The call for Labour politicians to reconnect with its working class base used to come from the left. It was shorthand for reconnect with socialism, the ‘historic mission’ of the working class. Now it is Labour’s right, starting with Tom Watson and followed by Gloria De Piero and Graham Jones in the Guardian (4th July), who demand that Labour ‘reach out to the party’s heartlands’ to win the next election. It is an appeal to working class conservatism and a renewal of the attack on Corbyn. They are not wrong about the need for Labour to win back support among workers. In 2017 Labour only regained the level of support among ‘workers’ it had in 2005, and is still way below the support it attracted in 2001. But they are wrong about everything else.
Jones thinks the concerns of their former core voters are being ignored by the elite: concerns about ‘counter-terrorism, nationalism, defence and community, the nuclear deterrent and patriotism’. Corbyn has a different story to tell about these things but ignored by the elite? Pressed on his argument Jones falls back on falling wages, hardly something that Corbyn and his supporters have ignored.
We should have said already that all descriptions of ‘class’ appear in inverted commas because the measurement of class, like the social structures it hopes to describe, are in disarray. If we continue to use them it is with a pinch of salt and because there is nothing better available. On any measure, what were Labour heartlands are in steep and irreversible decline as the ‘older working class’ has shrunk to around 30% of the population. When Piero describes former coalfield areas as ‘the beating heart of our movement’ we can only be grateful she isn’t working in accident and emergency.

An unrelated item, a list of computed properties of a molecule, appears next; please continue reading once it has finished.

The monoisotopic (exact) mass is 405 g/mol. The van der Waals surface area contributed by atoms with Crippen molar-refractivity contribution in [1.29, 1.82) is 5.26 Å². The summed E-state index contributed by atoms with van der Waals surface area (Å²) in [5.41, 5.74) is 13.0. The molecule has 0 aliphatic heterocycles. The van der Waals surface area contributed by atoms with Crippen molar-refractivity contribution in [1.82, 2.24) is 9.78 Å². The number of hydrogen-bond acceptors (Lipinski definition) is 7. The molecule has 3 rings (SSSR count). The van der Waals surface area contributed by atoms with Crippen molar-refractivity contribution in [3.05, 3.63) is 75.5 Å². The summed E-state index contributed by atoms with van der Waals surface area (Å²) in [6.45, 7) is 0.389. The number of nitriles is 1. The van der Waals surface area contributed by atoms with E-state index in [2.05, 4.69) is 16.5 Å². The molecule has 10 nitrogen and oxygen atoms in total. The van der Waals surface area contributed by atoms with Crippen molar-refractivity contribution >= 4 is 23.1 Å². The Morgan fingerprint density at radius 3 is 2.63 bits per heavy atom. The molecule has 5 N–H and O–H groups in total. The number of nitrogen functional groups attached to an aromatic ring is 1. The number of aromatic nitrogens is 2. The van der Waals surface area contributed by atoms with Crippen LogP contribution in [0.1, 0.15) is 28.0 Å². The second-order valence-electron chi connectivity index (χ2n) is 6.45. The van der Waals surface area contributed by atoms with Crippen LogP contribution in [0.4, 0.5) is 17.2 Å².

As those areas have declined a mixture of resentment, democratic sentiment, and Brexit inspired nationalism have come to the fore, finding a home first in UKIP, and latterly in support for the Conservatives. It is important to understand that a significant part of this vote was always Conservative, attracted by the idea of a national community in which class divisions are submerged unless you happen to be engaged in a particularly bitter dispute affecting immediate economic interests.
Politics has too often been about playing to this or that demographic, finding policies that appeal to its pocket or its prejudices. Labour does have to reconnect with workers in its de-industrialised, one-time heartlands who have been ignored and taken for granted by politicians of all stripes. But the way to do it is to challenge its social conservatism not pander to it. Most importantly, build on those democratic sentiments and invite Labour’s alienated working class supporters to really take back control instead of chasing the hares set running by Theresa May and Boris Johnson.